Loan Servicer: A company that collects payments, responds to customer service inquiries, and performs other administrative tasks associated with maintaining a federal student loan on behalf of the U.S. Department of Education. If you're unsure of who your federal student loan servicer is, you can look it up in “My Federal Student Aid” at

Master Promissory Note (MPN): A binding legal document that you must sign when you get a federal student loan. The MPN can be used to make one or more loans for one or more academic years (up to 10 years) at a school. It lists the terms and conditions under which you agree to repay the loan and explains your rights and responsibilities as a borrower. It’s important to read and save your MPN because you’ll need to refer to it later when you begin repaying your loan or at other times when you need information about loan provisions, such as deferments or forbearances.

Missing Information Letter: This electronic letter is sent to students' Embry Riddle email accounts and details any missing information that the Financial Aid Office requires in order to complete the federal awarding process (i.e., verification documents, federal tax returns, W-2 Forms, proof of citizenship or eligible noncitizen status, DD214 Member 4 Copy, etc.).

National Student Loan Data System (NSLDS): An ED integrated system that collects and reports information about the financial aid history of students who receive federal student aid and maintains that information in an online database available to the financial aid community. The database stores information about loans, grants, students, borrowers, lenders, guaranty agencies (GAs), schools, and loan servicers. The CPS conducts a match of FAFSA data against this database to confirm the student’s identification and eligibility for federal student financial aid. A user ID and Password are required to access the database.

Need: The difference between the Cost of Attendance (COA) and the Student Aid Index (SAI) is the student's financial need. Gift assistance (free money such as scholarships, grants, etc.) fulfills financial need. If a gap remains between the student’s financial need and the offered gift assistance, the student should continue to look for additional funding options. This may include part-time student employment, external scholarships, or student and parent loans. 

Net Price: An estimate of the actual cost that a student and his or her family need to pay in a given year to cover education expenses for the student to attend a particular school. Net price is determined by taking the institution's cost of attendance and subtracting any grants and scholarships for which the student may be eligible.

Net Price Calculator: A tool that allows current and prospective students, families, and other consumers to estimate the net price of attending a particular college or career school.

Office of the Inspector General (OIG): An office within the Department of Education. Within the office, Investigation Services (IS) is responsible for all investigative activities relating to the Department's programs and operations and the prevention and detection of fraud and abuse in these programs and operations.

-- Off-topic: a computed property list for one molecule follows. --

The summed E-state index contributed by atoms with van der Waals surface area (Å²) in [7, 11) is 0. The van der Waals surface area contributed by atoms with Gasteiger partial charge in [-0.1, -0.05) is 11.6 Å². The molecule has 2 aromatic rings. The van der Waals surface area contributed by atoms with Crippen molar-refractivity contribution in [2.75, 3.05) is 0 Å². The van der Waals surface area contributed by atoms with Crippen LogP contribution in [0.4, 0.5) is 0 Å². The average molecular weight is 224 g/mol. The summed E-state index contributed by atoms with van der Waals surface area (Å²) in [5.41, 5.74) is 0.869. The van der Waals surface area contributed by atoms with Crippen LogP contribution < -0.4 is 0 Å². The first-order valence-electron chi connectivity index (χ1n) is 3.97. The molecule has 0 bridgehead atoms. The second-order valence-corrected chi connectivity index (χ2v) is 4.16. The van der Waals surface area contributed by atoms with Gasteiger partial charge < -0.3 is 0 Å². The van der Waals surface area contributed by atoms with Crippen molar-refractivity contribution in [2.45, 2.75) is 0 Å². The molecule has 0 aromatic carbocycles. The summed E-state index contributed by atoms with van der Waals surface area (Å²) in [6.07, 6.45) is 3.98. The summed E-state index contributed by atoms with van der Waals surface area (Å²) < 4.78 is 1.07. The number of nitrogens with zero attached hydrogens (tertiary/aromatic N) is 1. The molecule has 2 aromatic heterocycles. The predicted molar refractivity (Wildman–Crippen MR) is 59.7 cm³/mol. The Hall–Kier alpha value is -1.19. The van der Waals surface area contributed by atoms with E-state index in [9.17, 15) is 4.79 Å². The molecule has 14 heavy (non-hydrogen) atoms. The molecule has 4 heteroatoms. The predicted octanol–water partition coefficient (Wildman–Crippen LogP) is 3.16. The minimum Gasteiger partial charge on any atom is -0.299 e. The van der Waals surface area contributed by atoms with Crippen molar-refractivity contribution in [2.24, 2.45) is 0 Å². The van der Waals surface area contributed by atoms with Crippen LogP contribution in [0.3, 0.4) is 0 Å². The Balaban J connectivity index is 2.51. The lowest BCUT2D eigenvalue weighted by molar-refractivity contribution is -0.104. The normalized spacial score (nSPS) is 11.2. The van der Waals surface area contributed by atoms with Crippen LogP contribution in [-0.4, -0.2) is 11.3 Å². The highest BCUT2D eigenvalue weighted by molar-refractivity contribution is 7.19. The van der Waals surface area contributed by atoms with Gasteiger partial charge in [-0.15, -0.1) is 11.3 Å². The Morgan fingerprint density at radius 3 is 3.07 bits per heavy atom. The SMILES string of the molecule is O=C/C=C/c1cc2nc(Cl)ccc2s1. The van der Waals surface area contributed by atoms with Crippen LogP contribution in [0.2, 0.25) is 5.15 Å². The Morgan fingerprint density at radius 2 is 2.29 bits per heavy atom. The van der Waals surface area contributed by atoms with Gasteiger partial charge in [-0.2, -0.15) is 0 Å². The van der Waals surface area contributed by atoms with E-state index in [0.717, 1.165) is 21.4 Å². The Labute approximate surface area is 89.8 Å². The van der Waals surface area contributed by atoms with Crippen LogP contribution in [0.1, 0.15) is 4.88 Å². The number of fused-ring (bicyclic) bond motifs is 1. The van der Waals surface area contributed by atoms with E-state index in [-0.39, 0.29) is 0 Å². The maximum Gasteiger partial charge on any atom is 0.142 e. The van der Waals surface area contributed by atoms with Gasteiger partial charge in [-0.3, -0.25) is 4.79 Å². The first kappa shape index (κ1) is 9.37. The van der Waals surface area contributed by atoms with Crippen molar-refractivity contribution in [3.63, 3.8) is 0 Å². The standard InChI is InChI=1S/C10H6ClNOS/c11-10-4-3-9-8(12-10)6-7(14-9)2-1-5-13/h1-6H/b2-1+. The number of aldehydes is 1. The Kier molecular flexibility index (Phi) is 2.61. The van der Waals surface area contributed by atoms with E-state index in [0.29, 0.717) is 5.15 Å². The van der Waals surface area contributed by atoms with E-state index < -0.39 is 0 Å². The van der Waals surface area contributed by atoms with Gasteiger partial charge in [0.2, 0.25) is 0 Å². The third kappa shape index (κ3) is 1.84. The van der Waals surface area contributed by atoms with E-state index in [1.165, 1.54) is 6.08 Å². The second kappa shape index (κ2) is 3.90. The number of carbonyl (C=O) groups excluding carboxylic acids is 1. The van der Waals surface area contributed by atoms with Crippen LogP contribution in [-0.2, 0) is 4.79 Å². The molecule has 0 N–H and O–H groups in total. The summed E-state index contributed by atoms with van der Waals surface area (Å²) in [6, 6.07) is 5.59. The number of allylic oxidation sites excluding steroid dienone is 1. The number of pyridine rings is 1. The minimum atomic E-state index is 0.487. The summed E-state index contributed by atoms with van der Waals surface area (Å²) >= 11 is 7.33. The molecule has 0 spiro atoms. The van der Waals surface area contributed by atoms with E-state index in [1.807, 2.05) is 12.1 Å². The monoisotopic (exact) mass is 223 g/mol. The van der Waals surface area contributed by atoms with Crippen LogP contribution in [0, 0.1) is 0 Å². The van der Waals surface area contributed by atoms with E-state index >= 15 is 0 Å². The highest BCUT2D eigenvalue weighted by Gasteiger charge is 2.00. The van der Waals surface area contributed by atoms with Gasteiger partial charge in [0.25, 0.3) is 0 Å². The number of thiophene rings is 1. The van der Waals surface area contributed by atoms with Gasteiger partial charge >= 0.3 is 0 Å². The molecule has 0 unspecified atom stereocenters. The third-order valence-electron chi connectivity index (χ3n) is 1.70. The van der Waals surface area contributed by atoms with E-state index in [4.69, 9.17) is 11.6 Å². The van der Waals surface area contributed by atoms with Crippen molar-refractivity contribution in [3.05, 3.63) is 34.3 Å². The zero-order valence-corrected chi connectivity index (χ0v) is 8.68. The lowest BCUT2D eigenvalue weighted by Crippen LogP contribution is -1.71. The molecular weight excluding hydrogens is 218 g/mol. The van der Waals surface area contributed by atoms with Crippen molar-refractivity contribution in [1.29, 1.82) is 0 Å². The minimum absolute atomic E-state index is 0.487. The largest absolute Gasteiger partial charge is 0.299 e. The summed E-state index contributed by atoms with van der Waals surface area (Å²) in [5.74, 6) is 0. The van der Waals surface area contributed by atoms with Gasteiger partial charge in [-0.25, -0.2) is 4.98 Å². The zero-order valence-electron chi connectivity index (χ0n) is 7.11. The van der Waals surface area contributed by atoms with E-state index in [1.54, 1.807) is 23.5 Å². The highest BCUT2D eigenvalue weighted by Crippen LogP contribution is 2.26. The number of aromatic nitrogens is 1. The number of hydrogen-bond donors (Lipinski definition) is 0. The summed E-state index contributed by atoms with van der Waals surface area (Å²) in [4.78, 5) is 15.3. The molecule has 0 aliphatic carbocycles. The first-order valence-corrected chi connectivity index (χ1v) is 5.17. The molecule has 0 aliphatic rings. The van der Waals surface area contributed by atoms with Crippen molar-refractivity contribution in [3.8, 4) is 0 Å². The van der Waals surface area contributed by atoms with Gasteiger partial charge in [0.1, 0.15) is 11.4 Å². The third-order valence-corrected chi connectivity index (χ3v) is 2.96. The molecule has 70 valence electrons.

Origination: When a school creates a new Pell Grant or Direct Loan in the Common Origination and Disbursement (COD) system.

Origination Fee: A fee charged by the federal government and deducted from the loan funds prior to disbursement. The fee is used to offset administrative costs.

Packaging: The process of determining the types and amounts of financial aid awards (loans, grants, scholarships, and employment) and offering those awards to a student.

Poverty Guideline: The income categorized by state and family size in the poverty guidelines published annually by the U.S. Department of Health and Human Services (HHS) pursuant to 42 U.S.C. 9902(2).

Primary or Custodial Parent: For a dependent student whose parents are divorced or separated, the primary or custodial parent is the parent who provides the greater portion of the student’s financial support and is required to provide their information (and if applicable their spouse’s information) on the FAFSA form.

Professional Judgment (PJ): The discretion granted to Financial Aid Administrators (FAA) by law to adjust the data used to calculate the Student Aid Index (SAI) on the FAFSA, revise the student’s cost of attendance (COA), and override a student’s dependency status when adequate documentation is provided.  See Special Circumstances and Unusual Circumstances.

Rehabilitated Loan: One method of getting a student loan out of default. To begin the rehabilitation process, borrowers must contact their loan holder. For more info about getting out of default:

Return of Title IV Funds (R2T4): When a student withdraws or ceases to attend from school without completing a payment period or period of enrollment, the school must determine the amount of Title IV funds "earned" for the portion of the payment period or period of enrollment the student attended. Unearned federal student aid must be returned to each affected program, as applicable.